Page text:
In 1936, Christopher Lantz was born in Santa Fe’s La Fonda Hotel where his parents were both artists in residence.  As a child he grew up in such varied environs as Santa Fe, Guadalajara Mexico, and the streets of New York City.  During his unusual childhood, he came in contact with many artists, including the poet Witter Bynner, Frieda Kahlo, and later even made a habit of stopping in for coffee in Jackson Pollock’s studio, where he would watch Pollock dripping paint on his famous canvases for hours on end.


As a young man, Christopher was more interested in music.  Christopher composed his first symphony at the age of 16.  This symphony was later performed for Igor Stravinsky when Christopher was 19 and studying under Milton Babbitt.  By the time he was 23, he had conducted his own symphonies with the San Francisco Symphony Orchestra.  He currently holds a Doctor of Musical Arts and a PhD in acoustical physics from Stanford University.  He has composed and conducted both his own and others’ contemporary and classical music in the United States and Europe.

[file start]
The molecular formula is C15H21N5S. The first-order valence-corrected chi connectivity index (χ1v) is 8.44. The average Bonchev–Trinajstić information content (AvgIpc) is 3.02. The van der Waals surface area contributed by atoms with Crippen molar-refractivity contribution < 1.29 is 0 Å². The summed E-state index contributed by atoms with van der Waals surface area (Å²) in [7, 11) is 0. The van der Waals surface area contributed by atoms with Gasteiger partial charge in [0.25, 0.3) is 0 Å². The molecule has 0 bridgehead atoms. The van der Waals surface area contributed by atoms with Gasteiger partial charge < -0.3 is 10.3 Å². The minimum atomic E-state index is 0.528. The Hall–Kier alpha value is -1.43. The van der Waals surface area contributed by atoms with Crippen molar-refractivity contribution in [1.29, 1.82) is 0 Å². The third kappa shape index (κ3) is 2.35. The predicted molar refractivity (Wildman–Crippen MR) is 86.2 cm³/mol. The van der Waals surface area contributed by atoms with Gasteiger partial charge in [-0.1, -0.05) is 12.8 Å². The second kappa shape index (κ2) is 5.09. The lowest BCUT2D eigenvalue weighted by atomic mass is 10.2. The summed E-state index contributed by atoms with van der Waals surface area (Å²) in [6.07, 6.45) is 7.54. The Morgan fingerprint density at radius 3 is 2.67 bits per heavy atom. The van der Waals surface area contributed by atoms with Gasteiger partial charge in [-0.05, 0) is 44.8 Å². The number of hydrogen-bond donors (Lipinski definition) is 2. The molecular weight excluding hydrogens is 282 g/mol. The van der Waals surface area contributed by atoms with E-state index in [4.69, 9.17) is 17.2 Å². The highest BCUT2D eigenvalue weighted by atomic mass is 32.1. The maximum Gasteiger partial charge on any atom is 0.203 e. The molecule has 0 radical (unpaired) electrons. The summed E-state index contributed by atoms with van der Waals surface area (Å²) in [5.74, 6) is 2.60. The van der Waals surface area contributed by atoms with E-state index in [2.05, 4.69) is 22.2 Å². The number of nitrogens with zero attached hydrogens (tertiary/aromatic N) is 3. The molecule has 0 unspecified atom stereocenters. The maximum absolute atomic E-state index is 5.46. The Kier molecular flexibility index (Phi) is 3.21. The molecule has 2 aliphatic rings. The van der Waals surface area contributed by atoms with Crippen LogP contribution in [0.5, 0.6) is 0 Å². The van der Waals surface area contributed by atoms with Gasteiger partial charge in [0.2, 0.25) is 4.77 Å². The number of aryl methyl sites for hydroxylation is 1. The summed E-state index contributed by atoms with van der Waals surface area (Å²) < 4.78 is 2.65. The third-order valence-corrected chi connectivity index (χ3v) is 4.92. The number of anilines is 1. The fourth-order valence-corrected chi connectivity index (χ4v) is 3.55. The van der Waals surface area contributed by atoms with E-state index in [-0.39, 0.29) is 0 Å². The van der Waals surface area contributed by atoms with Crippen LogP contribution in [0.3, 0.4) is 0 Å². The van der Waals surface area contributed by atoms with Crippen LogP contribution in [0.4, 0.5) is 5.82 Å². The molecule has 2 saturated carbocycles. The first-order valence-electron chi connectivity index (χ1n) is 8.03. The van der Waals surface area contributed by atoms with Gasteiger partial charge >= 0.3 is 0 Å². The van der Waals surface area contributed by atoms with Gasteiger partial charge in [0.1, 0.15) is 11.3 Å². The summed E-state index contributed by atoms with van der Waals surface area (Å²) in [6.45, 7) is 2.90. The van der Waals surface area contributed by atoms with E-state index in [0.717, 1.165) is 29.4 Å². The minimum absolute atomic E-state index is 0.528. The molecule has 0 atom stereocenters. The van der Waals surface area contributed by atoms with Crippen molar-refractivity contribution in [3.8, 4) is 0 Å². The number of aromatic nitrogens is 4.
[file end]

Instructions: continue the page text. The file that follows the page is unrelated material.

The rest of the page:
During the 1970’s Christopher Lantz began incorporating color and abstract painting into his musical scores in an attempt to solve the two dimensional limitations of traditional music.  By the 1980’s, he had expanded his ‘art scores’ technique to the degree that traditional notation was no longer incorporated.  Christopher Lantz has returned full circle to painting works of art which are free from any notational significance, yet still retain the sense of timbre, rhythm, texture, and melody of music.


Christopher’s current paintings are composed of purely contemporary visual forms.  With the loss of one eye, the painting size had to be reduced in size for the artist to view his work.